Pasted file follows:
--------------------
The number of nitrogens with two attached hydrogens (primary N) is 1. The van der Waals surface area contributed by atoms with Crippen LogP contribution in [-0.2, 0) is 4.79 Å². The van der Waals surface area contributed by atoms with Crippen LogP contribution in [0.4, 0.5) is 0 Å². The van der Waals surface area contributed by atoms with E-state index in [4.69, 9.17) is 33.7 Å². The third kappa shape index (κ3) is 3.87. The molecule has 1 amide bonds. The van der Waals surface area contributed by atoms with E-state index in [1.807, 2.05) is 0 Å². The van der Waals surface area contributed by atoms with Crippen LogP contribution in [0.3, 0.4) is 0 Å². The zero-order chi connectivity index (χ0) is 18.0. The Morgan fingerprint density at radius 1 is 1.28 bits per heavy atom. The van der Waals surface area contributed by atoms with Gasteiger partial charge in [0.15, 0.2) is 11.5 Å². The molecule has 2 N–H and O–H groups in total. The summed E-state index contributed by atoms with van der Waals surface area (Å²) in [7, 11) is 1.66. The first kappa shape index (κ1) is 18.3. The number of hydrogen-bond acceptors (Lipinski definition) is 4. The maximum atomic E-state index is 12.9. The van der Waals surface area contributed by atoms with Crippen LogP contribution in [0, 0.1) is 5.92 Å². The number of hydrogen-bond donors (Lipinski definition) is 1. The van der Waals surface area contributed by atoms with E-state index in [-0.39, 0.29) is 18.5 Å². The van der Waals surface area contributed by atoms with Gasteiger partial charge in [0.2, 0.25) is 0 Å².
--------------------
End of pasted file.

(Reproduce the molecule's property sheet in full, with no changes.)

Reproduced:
The number of nitrogens with two attached hydrogens (primary N) is 1. The van der Waals surface area contributed by atoms with Crippen LogP contribution in [-0.2, 0) is 4.79 Å². The van der Waals surface area contributed by atoms with Crippen LogP contribution in [0.4, 0.5) is 0 Å². The van der Waals surface area contributed by atoms with E-state index in [4.69, 9.17) is 33.7 Å². The third kappa shape index (κ3) is 3.87. The molecule has 1 amide bonds. The van der Waals surface area contributed by atoms with E-state index in [1.807, 2.05) is 0 Å². The van der Waals surface area contributed by atoms with Crippen LogP contribution in [0.3, 0.4) is 0 Å². The zero-order chi connectivity index (χ0) is 18.0. The Morgan fingerprint density at radius 1 is 1.28 bits per heavy atom. The van der Waals surface area contributed by atoms with Gasteiger partial charge in [0.15, 0.2) is 11.5 Å². The molecule has 2 N–H and O–H groups in total. The summed E-state index contributed by atoms with van der Waals surface area (Å²) in [7, 11) is 1.66. The first kappa shape index (κ1) is 18.3. The number of hydrogen-bond acceptors (Lipinski definition) is 4. The maximum atomic E-state index is 12.9. The van der Waals surface area contributed by atoms with Crippen LogP contribution in [0, 0.1) is 5.92 Å². The number of hydrogen-bond donors (Lipinski definition) is 1. The van der Waals surface area contributed by atoms with E-state index in [-0.39, 0.29) is 18.5 Å². The van der Waals surface area contributed by atoms with Gasteiger partial charge in [0.2, 0.25) is 0 Å².